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How NBA Stars Took A Discriminatory Dress Code And Used It To Their Advantage

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The mid-2000s saw the NBA reeling in the aftermath of the Malice at the Palace. Feeling alienated by the rise of expressions of hip-hop culture among NBA players, corporate sponsors were threatening to leave the league in droves. In order to bridge the growing gap between the league and its financial base, David Stern and the NBA’s white leadership commenced an all-out assault on the symbols of blackness sported by the hip-hop generation, with a dress code as its chief weapon.

And as such, 12 years ago in October, Stern and the NBA implemented a dress code, one that remains in effect to this day.

The new rules did not simply call for players to dress in “business casual.” The rules specifically outlawed certain clothing items strongly identified with hip-hop: sleeveless shirts, shorts, jerseys, T-shirts, sports apparel, chains, pendants, medallions, sunglasses and headphones were included among the banned items. “Headgear of any kind” was targeted in particular, unless said headgear was pre-approved by the team and included some sort of team identifier.

NBA executives tried to pass it off as not a racist measure but one to foster professionalism. David Stern said, “The notion is that if you’re a professional, with it are certain protocols. One of them is the way you dress when you’re on business.”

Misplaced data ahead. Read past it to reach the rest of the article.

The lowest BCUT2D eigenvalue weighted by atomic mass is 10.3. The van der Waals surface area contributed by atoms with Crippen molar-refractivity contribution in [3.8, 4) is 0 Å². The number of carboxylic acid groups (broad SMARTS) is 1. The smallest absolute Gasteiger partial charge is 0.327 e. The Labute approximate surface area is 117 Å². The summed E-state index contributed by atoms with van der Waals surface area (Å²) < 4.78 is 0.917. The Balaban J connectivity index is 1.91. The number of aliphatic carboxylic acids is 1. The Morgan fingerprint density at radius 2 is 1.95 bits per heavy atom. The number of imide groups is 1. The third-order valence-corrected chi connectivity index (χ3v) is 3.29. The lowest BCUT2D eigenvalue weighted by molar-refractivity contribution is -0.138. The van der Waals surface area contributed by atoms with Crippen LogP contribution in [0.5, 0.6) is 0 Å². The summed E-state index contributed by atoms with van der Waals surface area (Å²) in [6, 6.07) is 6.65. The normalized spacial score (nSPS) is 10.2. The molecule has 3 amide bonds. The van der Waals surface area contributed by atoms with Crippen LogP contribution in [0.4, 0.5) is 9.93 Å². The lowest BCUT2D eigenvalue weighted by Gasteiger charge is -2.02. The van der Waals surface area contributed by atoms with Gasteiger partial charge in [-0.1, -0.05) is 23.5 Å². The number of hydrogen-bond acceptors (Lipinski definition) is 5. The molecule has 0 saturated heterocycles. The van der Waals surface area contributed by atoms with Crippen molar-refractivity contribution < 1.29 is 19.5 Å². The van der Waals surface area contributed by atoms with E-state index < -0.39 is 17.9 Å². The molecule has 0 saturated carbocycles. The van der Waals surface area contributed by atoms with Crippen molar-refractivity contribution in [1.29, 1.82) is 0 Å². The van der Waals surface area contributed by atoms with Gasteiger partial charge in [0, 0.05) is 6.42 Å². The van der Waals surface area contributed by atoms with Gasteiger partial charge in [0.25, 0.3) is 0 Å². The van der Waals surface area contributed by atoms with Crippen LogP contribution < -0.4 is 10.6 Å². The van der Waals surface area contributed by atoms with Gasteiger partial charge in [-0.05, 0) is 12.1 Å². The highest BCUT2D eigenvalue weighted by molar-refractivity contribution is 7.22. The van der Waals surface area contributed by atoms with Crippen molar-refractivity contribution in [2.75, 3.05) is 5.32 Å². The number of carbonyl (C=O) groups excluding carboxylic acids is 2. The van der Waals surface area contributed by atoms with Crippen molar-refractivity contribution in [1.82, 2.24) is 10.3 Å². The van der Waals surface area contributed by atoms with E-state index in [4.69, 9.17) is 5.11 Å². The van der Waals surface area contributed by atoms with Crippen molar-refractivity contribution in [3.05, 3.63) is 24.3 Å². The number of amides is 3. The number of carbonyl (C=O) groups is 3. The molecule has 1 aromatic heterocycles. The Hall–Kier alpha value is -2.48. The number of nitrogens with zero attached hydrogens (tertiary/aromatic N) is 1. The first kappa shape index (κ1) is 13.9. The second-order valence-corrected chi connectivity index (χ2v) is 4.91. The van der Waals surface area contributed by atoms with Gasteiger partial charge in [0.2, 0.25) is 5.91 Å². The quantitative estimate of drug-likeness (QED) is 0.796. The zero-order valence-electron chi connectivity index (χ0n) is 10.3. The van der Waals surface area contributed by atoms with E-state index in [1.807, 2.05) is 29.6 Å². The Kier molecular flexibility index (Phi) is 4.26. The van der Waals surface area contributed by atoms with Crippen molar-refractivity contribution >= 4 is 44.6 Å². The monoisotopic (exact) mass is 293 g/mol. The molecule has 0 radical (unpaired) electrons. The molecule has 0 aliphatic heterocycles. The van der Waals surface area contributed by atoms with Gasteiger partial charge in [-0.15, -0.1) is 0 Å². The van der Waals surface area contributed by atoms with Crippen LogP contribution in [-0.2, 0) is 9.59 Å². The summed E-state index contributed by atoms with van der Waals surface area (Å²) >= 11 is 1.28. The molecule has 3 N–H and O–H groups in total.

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As Phil Jackson put it, “Our audience is corporate businessmen and corporate businesswomen and kids. So it’s a different audience that you’re dealing with and these players should be aware of it.”

But no matter how men like Jackson or Stern justified the policy, it was a clear attack on the culture of the young black men who comprised the association’s roster. Many players instantly called out the code’s inherent racism. “When I saw the part about chains, hip-hop and throwback jerseys,” Celtics star Paul Pierce said, “I think that’s part of our culture.”

“The NBA is young black males.” Jermaine O’Neal sarcastically asked, “What’s next, we can’t wear our hair in cornrows?”

But the most striking commentary came from Allen Iverson, whose famous “We talkin’ about practice?” press conference, conducted in a white flat-brim Boston Red Sox cap and an oversized white t-shirt, was almost certainly high in the minds of Stern and his front office fellows when the code was implemented.

“You can put a murderer in a suit,” Iverson said, “and he’s still a murderer.”

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NBA owners and executives have always walked a tightrope in selling a mostly black league to white America. But the events of the mid-2000s created a perfect storm that threatened the association.

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